ARLINGTON, Tex. – The St. Louis Cardinals once again find themselves in the basement of the National League.

The Cardinals fell to 25-36 on Monday after their fourth consecutive loss and their seventh defeat in their last nine games.

The Cardinals briefly escaped the misfortune of the National League’s worst record in mid-May, but dug themselves into that hole again after being swept by the Pittsburgh Pirates on Sunday. A walkoff loss Monday to the Texas Rangers set them back even more.

With more than one-third of the Major League Baseball season complete, only the Kansas City Royals (18-42) and the Oakland Athletics (12-50) has worse records in all of baseball.

Throughout franchise history, it’s not too often the Cardinals find themselves at the bottom of the National League this deep into a season. It’s even rarer that it leads to the Cardinals finishing a campaign dead last in the NL.

The Cardinals are risking some remarkable history if they finish last place in the NL as their record currently stands. That hasn’t happened in more than a century.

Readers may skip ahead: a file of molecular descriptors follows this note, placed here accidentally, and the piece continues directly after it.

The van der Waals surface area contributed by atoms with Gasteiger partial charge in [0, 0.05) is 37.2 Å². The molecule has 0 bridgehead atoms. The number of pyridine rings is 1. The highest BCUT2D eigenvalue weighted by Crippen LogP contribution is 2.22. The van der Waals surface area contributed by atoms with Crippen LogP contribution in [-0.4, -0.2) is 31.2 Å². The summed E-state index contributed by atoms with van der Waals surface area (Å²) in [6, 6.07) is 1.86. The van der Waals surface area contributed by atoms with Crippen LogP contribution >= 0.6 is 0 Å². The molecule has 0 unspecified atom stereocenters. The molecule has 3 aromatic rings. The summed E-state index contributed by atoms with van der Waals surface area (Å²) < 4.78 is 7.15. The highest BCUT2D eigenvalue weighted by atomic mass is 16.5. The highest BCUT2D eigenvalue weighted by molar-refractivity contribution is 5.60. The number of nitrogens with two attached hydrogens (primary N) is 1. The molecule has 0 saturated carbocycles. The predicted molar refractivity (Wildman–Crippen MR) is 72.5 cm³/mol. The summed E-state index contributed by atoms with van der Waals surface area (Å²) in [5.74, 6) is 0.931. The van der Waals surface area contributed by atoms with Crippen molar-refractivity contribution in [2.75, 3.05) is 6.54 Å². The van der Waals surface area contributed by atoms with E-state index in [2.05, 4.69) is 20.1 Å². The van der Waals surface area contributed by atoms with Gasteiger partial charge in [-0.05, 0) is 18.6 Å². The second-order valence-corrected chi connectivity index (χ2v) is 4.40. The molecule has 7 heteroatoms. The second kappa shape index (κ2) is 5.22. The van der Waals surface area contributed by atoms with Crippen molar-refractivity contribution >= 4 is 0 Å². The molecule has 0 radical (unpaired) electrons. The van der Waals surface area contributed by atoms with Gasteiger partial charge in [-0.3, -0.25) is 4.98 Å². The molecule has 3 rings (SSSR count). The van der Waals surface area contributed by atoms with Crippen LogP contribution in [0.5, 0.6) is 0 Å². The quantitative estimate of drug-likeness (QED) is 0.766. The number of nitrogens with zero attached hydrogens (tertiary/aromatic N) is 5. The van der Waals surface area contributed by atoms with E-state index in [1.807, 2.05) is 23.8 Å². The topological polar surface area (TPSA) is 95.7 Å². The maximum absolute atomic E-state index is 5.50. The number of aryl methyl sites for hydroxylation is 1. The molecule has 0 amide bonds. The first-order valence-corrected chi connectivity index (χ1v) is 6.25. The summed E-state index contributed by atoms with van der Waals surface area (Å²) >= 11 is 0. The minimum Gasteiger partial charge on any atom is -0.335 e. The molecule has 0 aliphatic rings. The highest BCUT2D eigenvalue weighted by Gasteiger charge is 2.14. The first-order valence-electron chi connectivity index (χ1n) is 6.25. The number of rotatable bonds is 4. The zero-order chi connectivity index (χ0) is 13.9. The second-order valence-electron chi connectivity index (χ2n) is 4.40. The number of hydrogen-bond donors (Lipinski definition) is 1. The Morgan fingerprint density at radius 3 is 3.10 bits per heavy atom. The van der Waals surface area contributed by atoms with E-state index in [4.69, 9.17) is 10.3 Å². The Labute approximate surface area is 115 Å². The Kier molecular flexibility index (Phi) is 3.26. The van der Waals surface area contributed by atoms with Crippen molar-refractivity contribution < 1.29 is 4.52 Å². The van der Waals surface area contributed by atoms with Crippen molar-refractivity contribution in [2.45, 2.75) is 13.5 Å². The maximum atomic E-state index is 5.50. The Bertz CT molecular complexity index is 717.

The last time the St. Louis Cardinals finished last place in the National League, World War I was nearing an end, sliced bread wasn’t yet a thing and the Cardinals didn’t have a World Series championship to their name. That year was 1918.

The Cardinals finished the 1918 season at 51-78, five and a half games behind the Boston Braves for the worst record in the National League.

Perhaps more remarkable about the Cardinals’ prolonged stretch of avoiding last place, every other NL team has finished last at least once since 1990. It’s not company the Cardinals want to join any time soon.

“Talking to the guys today, everyone is pretty confident that we are going to figure out a way to [turn the season around],” said Cardinals manager Oli Marmol after Monday’s loss via Bally Sports Midwest. “We still got 100 games to go.”

In recent weeks, baserunning mistakes, defensive errors, troubles driving in runners in scoring position, and big innings from opponents have plagued the Cardinals.

“Everyone is frustrated,” said Cardinals pitcher Adam Wainwright, who went 5.1 innings in Monday’s loss, via Bally Sports Midwest. “I don’t know what to say. Fans are frustrated, too, I know.” Wainwright added, “We’re looking forward to playing consistent baseball,” as St. Louis battles through a slump.

The Cardinals are within a game of the Washington Nationals and Colorado Rockies from first being able to jump out of the NL cellar. St. Louis is eight games back of the Pittsburgh Pirates for first place in the NL Central and 7.5 games back for the closest National League Wild Card spot.

On deck, two more games in Texas before the Cardinals return home for a three-game series against the Cincinnati Reds.